March 13-15, 2024

Ioannina, Greece

Invited Speakers

Walter Didimo - University of Perugia, Italy

Orthogonal Graph Drawings and the Bend Minimization Problem

Orthogonal drawings have a rich history and rank among the most extensively studied subjects in graph drawing. They have wide-ranging applications in several real-world domains, including circuit design, computer network schematization, database design, and software engineering. In an orthogonal drawing of a graph, each edge is a sequence of horizontal and vertical segments, with a bend being the point where a horizontal segment and a vertical segment intersect. Since bends can adversely impact the readability of the graph layout, a central problem is how to compute orthogonal drawings with the minimum number of bends.

Following a brief overview on the subject, this talk focuses on a line of research that leverages the notion of "spirality", a measure of how much a component of an orthogonal drawing is rolled-up. A general strategy based on this notion was introduced over 25 years ago. This strategy has been recently revisited and refined to answer long-standing open questions, also in the presence of specific layout constraints.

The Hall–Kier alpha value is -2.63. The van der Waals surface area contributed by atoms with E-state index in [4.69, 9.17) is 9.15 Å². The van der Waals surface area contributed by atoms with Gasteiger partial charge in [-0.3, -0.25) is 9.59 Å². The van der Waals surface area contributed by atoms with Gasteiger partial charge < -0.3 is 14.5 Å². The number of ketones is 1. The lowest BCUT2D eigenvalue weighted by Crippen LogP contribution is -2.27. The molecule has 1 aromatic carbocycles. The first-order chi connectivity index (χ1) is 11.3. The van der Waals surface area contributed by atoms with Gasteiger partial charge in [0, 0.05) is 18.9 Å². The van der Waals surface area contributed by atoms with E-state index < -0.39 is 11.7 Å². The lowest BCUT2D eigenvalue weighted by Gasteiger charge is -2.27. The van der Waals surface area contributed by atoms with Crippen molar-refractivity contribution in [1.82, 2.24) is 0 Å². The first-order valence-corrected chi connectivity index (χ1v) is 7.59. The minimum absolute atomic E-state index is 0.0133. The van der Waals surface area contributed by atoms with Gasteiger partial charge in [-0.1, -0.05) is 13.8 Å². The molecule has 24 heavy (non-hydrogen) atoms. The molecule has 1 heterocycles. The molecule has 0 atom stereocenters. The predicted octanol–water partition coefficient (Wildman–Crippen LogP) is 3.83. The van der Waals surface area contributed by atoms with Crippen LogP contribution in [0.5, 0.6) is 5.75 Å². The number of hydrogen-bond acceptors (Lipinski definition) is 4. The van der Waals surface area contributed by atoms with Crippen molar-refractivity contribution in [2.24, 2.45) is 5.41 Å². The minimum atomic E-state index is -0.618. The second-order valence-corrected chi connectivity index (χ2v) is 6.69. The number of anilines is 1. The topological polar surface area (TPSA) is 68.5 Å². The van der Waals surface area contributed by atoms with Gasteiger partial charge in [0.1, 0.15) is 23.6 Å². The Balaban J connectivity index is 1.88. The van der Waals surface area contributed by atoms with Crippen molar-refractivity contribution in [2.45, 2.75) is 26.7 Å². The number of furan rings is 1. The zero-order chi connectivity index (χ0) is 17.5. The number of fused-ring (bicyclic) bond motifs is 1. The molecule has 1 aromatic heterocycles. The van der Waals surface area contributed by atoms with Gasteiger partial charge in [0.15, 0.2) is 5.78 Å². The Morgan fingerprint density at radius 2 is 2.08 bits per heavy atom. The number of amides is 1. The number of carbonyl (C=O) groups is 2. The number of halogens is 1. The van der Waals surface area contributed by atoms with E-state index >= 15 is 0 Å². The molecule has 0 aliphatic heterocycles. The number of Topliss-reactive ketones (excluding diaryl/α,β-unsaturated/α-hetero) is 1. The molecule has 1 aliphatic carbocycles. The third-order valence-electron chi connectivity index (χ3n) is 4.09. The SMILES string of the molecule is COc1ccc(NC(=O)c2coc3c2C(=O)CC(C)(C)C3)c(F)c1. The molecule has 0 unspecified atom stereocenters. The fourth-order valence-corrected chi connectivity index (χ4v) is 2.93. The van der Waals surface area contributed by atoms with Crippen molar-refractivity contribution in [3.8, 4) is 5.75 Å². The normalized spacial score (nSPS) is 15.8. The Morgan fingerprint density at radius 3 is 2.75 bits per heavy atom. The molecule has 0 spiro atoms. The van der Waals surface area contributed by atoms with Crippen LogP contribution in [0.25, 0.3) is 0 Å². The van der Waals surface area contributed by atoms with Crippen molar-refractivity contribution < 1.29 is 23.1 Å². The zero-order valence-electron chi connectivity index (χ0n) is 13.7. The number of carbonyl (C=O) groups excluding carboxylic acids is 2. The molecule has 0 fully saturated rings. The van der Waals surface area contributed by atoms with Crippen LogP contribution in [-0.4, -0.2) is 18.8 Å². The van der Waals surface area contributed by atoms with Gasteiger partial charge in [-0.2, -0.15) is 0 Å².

Ioannis Emiris - Athena Research Center, National & Kapodistrian University of Athens, Greece

Algebraic and combinatorial bounds on the embedding number of distance graphs

Rigidity theory studies mechanisms with a prescribed number of degrees of freedom. Besides its fundamental nature, the theory is particularly useful in modeling robotic and architectural devices, swarms of drones or the structure of biomolecules. The main tool is distance graphs, whose study becomes a centerpiece of such studies. Laman graphs are the most well-known, but distance graphs can be defined and find applications in any dimension. We focus on estimating the number of Euclidean embeddings of these graphs, which is today a very active domain of research, and present recent progress in this field. Namely, we exploit algebraic and combinatorial techniques to obtain nontrivial upper bounds on the maximal number of embeddings. Conversely, we consider ways of deriving relevant root counts for polynomial systems expressed by means of distance graphs.

Xavier Goaoc (Université de Lorraine, Nancy, France)

Intersection patterns of geometric set systems

In this talk, I will discuss some of the ways in which the geometry or topology of a family of sets influence their intersection patterns, and illustrate how the resulting structures are harnessed by some algorithms from computational geometry and computational topology.

Gold sponsors

Math Department


Katogi Averoff
Green Beverages